ILLINOIS APPELLATE COURT FIRST DISTRICT (5TH DIVISION)
SEPTEMBER 26, 1975.
CHICAGO-ALLIS MANUFACTURING CORPORATION, PLAINTIFF-APPELLEE,
FAIR EMPLOYMENT PRACTICES COMMISSION ET AL., DEFENDANTS. (CLEOTHA WILLIAMS, DEFENDANT-APPELLANT.)
APPEAL from the Circuit Court of Cook County; the Hon. ARTHUR
L. DUNNE, Judge, presiding.
MR. JUSTICE LORENZ DELIVERED THE OPINION OF THE COURT:
Rehearing denied October 24, 1975.
Defendant, Cleotha Williams, appeals from an order of the circuit court of Cook County reversing a decision in his favor by the Illinois Fair Employment Practices Commission (Commission). Defendant contends that he was discharged because of his race in violation of the Illinois Fair Employment Practices Act. Ill. Rev. Stat. 1973, ch. 48, par. 851 et seq.
On November 19, 1971, defendant filed a charge of unfair employment practice with the Commission against plaintiff, his employer. He alleged that he had been the victim of racial discrimination and had been terminated without cause. After informal attempts to reach a conciliation failed, the Commission held a public hearing before a hearing examiner on October 4, 1972, at which time defendant Cleotha Williams testified on his own behalf.
He had been employed by plaintiff as a paint sprayer for 11 years. He is black. On October 8, 1971, his foreman, Edward Krok, approached him and told him to stop talking. Although Krok threatened to give him a letter of reprimand, he continued to talk. Krok gave him a letter and he threw it on the table. Krok then sprayed him with a mace-like substance in his one good eye. He reached for Krok and they struggled. Thereafter he was taken to Corbett Clinic and treated for burns on his eye, chest and leg. During a subsequent visit to the clinic he was told to call Miss Beck, a secretary for plaintiff, who notified him of his termination. Plaintiff never contacted him about his version of the fight. On cross-examination, he admitted that he had received two prior letters of reprimand.
Veodis Jones testified for plaintiff
He is the quality control inspector for plaintiff and the union steward for defendant's union. He is black. He was on good terms with defendant and he had assisted defendant once when defendant's job was in jeopardy. On the morning of October 8, 1971, Krok told him that he intended to give defendant a letter of reprimand. Later he saw defendant push Krok and saw Krok fall to the floor. Defendant kicked Krok when Krok was on the floor. While defendant was holding Krok's leg, Krok reached into his pants' pocket, pulled out a can, and sprayed defendant. After the fight Krok's shirt was off, his glasses were smashed and he had blood around his mouth. He did not see Krok hit defendant at any time. On cross-examination, he admitted that he had given a prior inconsistent statement to an insurance company in which he said Krok had hit defendant.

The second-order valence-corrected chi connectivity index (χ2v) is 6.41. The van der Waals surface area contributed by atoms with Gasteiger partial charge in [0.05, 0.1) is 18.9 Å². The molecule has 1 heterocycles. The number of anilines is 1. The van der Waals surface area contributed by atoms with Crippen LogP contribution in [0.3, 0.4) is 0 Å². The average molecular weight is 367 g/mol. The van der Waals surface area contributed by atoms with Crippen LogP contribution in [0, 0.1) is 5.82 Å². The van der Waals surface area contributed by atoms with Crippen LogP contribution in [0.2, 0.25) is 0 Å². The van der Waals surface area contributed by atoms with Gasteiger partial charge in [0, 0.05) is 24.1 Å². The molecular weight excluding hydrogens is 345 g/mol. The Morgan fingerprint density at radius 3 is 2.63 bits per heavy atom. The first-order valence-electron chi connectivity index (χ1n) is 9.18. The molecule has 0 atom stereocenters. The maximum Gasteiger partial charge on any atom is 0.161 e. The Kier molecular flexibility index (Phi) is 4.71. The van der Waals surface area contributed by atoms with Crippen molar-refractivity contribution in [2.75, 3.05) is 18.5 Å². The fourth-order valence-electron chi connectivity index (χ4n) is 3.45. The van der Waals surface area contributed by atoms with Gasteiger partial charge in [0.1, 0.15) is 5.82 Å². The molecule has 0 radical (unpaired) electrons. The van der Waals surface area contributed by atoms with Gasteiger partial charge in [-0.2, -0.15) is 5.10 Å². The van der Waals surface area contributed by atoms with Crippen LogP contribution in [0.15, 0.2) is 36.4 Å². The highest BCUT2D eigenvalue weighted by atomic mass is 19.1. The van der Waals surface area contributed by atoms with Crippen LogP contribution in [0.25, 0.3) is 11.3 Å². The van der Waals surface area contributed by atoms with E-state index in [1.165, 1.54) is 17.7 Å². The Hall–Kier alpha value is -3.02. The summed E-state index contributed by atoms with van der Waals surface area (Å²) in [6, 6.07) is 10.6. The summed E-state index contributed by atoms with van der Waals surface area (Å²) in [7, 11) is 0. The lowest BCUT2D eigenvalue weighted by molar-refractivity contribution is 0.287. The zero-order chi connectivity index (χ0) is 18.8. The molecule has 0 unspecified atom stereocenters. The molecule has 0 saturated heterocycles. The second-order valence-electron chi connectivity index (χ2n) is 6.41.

He was the foreman of defendant's department. He is white. On the morning in question defendant was "shouting and disturbing the whole department" causing other workers to stop their duties and look up to see what was happening. He verbally warned defendant once. After presenting the letter to defendant and while walking back to his office, he was struck from behind. He felt his shirt being torn. As he turned around he was struck in the face and his glasses were broken. He was kicked in his back, chest and kidneys and grabbed by the legs and twisted. Thereupon, he reached in his pocket and sprayed Protect-U behind him at defendant. He was off from work completely for 10 days and was on part-time for a few months after the altercation. He had previously allowed defendant to report to work early to avoid the parking problem. He had bought defendant soft drinks. He is not covered by the provisions of the collective bargaining agreement because he is management personnel.
He is plaintiff's plant superintendent. He talked to defendant approximately one week before the fight about defendant's decreased production of painted parts. He issued the termination letter after he had talked to both Jones and Krok. Jones told him that defendant approached Krok from behind. He also talked to defendant, but cannot remember the substance of the conversation. He answered a union grievance letter in this matter. The union did not appeal to arbitration. He confirmed that a supervisor is not subject to the union contract.
On November 29, 1972, the hearing examiner filed his "Recommended Order and Decision," specifically finding that defendant "after receiving the letter of reprimand, made physical contact with Edward Krok and that Krok thereafter sprayed petitioner with a chemical substance." He determined that an inference of discrimination arose when plaintiff relied upon the word of a single white when most of the employees were black and recommended that defendant be reinstated with all lost wages paid and all seniority restored.
On December 12, 1973, after plaintiff petitioned the Commission to review the decision of the hearing examiner, the Commission entered its own Order and Decision upholding defendant's charge of discrimination and adopting the relief recommended by the hearing examiner.
Plaintiff then filed a complaint in the circuit court for administrative review of the Commission's Order and Decision. The Commission thereupon answered. The trial court reversed the Commission's order as being against the manifest weight of the evidence and this appeal follows: